Bringing Autumn Home

Bringing Autumn Home

It’s that time of year again. Summer is starting to dress herself with the muted tones of August and is ready to walk out of the door and leave us for another year. The evenings are beginning to draw in again, and as they do, we turn our attention once more to our homes. Like most creatures we too hibernate. We create a place of warmth and sanctuary to keep us safe and cosy for the harsher months that are waiting in the wings to enthral us. But we are reluctant to fully let go of the summer and so we bring the remains of the season inside to remind us of the days that were. We collect seed heads, dried flowers and pinecones, we may hang wreathes on our doors or tie bunches of lavender to dry on pegs. This is the season of gather and retreat and our homes can be celebration of this time.


Dried Flowers

Creating an autumn home is about adding warmth. All around us, nature has generously hinted the colour palette at our disposal. From the russet of fading leaves to the gold of the cornfields and the bright orange vibrancy of pumpkins, autumn shows us how to welcome this abundant season into our homes. For some, the use of vibrant or bold colours can be daunting, but as all colour is taken from nature, you only have to look around you to see that colour is nothing more than a sympathetic reflection of the world outside your windows.

And the new window display at Love Restored has recreated such a scene. Standing majestically in the centre is a cabinet painted in Annie Sloan’s newest Chalk Paint colour, Tilton. This deep, bright mustard colour is subtly reminiscent of walks through golden fields, those late summer strolls that may have a slight chill in the air. The cabinet is backed with art deco styled botanical wallpaper from Angel Strawbridge's fabric range and stands nestled amongst a lamp and bunches of dried flowers. Inside is a collection of pottery, the deep earthy tones reminding us of the ploughed fields will soon be barren and resting again.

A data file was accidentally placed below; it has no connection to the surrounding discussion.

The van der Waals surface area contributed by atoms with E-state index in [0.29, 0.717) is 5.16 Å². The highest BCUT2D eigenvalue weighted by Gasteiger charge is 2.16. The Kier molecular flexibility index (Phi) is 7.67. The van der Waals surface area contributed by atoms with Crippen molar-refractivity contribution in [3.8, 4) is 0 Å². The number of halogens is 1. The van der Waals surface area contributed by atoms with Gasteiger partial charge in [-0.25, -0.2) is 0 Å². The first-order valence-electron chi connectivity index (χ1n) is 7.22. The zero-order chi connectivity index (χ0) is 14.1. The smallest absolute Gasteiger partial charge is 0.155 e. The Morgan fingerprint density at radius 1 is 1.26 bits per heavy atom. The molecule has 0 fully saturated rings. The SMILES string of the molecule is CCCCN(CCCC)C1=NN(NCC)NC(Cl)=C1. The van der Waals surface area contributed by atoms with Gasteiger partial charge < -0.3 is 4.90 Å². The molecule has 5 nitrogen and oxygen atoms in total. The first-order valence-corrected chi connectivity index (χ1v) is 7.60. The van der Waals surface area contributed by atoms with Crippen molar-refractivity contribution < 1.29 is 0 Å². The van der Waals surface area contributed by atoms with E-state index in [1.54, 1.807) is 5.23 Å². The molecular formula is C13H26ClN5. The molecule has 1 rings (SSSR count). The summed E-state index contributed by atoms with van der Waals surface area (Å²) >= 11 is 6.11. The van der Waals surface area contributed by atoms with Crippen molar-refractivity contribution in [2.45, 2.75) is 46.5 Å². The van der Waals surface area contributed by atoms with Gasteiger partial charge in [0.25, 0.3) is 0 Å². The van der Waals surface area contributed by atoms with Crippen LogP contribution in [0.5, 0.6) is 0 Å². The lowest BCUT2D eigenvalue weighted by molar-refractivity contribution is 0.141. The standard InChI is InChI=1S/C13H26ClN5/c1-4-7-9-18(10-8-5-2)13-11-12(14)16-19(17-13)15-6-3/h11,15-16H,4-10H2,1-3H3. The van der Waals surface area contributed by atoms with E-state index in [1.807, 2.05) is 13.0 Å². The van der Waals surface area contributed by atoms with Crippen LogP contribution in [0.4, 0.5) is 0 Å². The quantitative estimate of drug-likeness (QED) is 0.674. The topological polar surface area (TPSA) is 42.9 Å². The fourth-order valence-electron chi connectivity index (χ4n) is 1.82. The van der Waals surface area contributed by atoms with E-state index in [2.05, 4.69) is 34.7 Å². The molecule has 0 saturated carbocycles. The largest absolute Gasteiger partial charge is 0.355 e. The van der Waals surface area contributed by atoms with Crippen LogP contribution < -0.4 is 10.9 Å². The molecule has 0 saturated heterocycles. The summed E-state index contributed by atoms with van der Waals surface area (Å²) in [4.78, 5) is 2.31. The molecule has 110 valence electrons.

Autumn Colour

Tilton is one of three new colours that Annie Sloan has created as part of a collaboration with the Charleston Trust, the registered charity that manages and conserves Charleston Farmhouse in Sussex. This eclectic country retreat was a popular meeting place for the Bloomsbury Set. This group of English writers, painters and philosophers were united in their fundamental belief in the importance of the arts. The house itself was the home of painter Vanessa Bell and her husband, the designer Duncan Grant. The house is bountiful in its use of colour and decoration. Vanessa and Duncan were greatly inspired by the frescos of Italy and the paintings of the Post-Impressionist painters. This influence can be seen clearly with bold colours being layered over one another to give each room structure and form. Painted door panels depicting notes from nature adorn the doorways. In fact, the Tilton colour itself was inspired by the painted circle motif on Vanessa Bell’s wardrobe.

Quentin Bell, the son of Vanessa and Duncan described his parents as being unsentimental about preservation. He wrote, ‘Restoration or conservation seemed to dull a solution, it was much more fun to invent something new and change the entire aspect of a room’.

Charleston Bloomsbury

And so it is easy to see why Annie Sloan has had a lifelong fascination with this quirky and flamboyant farmhouse. Whilst the vividly decorated home has faded slightly with the passing years, you can still see clearly the home that it was. A home curated with love and passion, without fear of making mistakes or flouting the conventions of taste. Because our homes should be a reflection of who we really are and not what we think our visitors expect to see. By keeping our homes in accord with society’s perception of taste, we may indeed reduce the possibility of being conspicuous but then we miss out on that glorious moment when a friend walks into our room, is drawn towards the bright yellow cabinet creatively styled in the corner and wants to know all about it.

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